The practice of early Roman Christians of visiting the tombs of the martyrs became the Lenten “statio” of processing and gathering at a different church each day. This gives us the name “Stational church”
— Feria V post Cineres — Statio ad S. Giorgium —
San Giorgio in Velabro is the station church for the Thursday after Ash Wednesday. The current church building, dedicated firstly to Saint Sebastian, was built in the 7th century. Unlike Santa Sabina (yesterday’s station), the columns supporting the springing arches are randomly arranged, as they come from a multitude of former Roman temples.
The church is located in what was the Greek neighborhood of Rome. Pope Zachary (741-752), of Greek origin and the last Pope of the Byzantine papacy, moved the relic of St. George from Cappadocia to this church. On account of this, the cult of St. George has arrived in the West well before the later influence of Crusaders returning from the East.
It is believed that there was a schola cantorum from the 9th century on (in a restoration completed by Pope Gregory IV). You can see an example of a schola cantorum in the image of Santa Sabina. The most popular schola cantorum in Rome is at San Clemente. We will see this later in the Lenten season. The schola cantorum (school or group of singers) designates the actual presence of a papal choir, but also the space before the apse and sanctuary dedicated for them and their service in the liturgy — to sing the sacred chants.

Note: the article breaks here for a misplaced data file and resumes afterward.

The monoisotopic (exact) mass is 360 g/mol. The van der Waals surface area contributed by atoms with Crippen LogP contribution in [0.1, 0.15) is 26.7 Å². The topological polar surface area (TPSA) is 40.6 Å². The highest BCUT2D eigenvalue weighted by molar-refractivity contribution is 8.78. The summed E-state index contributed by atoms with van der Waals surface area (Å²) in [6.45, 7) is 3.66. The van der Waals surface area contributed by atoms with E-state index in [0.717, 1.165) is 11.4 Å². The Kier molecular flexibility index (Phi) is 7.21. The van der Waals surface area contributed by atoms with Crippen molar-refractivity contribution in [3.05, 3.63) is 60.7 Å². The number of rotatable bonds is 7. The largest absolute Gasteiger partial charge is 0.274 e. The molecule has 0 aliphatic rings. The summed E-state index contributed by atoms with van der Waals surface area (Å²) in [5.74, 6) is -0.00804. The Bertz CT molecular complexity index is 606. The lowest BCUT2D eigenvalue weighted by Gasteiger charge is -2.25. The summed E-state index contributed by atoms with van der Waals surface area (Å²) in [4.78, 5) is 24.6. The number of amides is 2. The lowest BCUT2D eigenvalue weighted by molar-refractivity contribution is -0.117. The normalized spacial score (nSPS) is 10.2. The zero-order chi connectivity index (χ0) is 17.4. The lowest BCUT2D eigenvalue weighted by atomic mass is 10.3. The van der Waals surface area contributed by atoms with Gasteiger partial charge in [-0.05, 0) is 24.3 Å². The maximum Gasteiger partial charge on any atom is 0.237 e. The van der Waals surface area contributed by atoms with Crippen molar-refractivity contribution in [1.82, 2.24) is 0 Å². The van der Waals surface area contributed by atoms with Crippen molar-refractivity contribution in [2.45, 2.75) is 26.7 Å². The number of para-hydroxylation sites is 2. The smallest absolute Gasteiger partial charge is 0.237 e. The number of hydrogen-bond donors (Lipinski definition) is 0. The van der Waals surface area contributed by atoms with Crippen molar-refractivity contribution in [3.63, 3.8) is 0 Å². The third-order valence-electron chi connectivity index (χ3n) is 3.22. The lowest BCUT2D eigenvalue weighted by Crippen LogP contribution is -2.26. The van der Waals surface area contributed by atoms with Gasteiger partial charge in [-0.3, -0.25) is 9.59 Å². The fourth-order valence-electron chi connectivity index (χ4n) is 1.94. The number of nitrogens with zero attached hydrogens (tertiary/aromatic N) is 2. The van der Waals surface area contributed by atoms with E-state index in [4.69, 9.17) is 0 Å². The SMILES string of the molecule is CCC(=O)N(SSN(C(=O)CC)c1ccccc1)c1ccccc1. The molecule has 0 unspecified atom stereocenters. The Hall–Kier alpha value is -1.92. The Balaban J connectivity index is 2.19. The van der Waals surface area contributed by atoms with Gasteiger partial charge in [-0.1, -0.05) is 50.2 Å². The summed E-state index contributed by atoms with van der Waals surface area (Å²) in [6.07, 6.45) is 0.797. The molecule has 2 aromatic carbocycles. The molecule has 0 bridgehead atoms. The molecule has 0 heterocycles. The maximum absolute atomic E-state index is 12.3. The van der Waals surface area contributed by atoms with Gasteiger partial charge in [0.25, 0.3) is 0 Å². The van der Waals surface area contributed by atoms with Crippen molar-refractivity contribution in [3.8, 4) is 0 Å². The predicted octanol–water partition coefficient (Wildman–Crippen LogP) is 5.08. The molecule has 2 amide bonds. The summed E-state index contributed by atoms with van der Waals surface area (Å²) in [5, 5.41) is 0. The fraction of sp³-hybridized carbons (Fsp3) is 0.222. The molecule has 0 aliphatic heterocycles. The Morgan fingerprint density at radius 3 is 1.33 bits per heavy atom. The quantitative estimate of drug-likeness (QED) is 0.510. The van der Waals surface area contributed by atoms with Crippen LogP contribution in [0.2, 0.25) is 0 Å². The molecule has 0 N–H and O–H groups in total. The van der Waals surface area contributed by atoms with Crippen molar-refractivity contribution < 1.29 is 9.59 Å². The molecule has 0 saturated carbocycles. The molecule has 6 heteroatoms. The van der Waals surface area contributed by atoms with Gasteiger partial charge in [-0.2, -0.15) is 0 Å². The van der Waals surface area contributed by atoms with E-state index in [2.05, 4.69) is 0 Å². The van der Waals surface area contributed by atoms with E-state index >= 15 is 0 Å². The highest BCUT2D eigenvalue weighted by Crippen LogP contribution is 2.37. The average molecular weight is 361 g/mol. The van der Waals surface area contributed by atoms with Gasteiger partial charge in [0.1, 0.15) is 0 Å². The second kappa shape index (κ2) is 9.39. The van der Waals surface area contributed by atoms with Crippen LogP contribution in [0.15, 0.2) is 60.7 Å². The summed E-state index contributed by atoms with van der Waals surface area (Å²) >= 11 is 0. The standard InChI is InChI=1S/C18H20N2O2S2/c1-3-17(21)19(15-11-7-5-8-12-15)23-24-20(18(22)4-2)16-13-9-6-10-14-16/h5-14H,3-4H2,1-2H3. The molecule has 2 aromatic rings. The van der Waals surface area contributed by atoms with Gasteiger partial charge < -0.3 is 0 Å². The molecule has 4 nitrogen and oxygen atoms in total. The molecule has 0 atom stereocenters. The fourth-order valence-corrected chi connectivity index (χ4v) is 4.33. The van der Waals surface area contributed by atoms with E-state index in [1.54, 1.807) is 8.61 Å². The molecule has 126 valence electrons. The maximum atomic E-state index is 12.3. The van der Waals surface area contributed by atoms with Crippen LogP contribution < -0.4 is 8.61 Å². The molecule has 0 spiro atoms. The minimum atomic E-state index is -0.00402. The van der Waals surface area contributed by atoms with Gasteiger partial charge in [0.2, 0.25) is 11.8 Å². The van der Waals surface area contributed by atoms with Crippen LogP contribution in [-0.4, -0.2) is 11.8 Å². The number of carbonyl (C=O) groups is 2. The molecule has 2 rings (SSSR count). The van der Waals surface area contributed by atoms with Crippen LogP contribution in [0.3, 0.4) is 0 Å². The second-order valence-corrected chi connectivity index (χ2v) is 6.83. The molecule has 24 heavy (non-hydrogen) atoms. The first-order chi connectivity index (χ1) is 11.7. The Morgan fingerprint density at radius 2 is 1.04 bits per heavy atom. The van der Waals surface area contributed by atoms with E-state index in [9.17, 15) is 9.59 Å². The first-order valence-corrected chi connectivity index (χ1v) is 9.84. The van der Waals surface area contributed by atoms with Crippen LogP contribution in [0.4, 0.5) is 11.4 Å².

What we see today is largely the result of a restoration in the 1920s. The apse was restored, the ancient windows of the clerestory were reopened allowing light to enter the nave of the Church (the whole purpose of the Roman Basilica architecture — more on this in the future), and the removal of “accretions.”
A wonderful thing of note is that, from 1879-1890, Saint John Henry Newman was the Cardinal-Deacon of San Giorgio (Saint George being a huge part of the devotion of the British Isles).
The apse (1300) of San Giorgio is Christ in the Second Coming and He is holding a scroll. It reminded me of what the Holy Father said in his audience for Ash Wednesday. He spoke of the Word of God and the necessity to go into the desert, where silence envelops us: “It is the absence of words in order to make room for another Word, the Word of God, which caresses our hearts like a gentle breeze.”
Lent is the journey to the heart of our faith: the Passion, Death, and Resurrection of Christ. This journey is arduous for us, possibly more difficult for some than for others. But what consolation do we have as we await that second coming of Christ, as we struggle in this exile: the Word of God will caress our hearts like a gentle breeze. That is, in peace.
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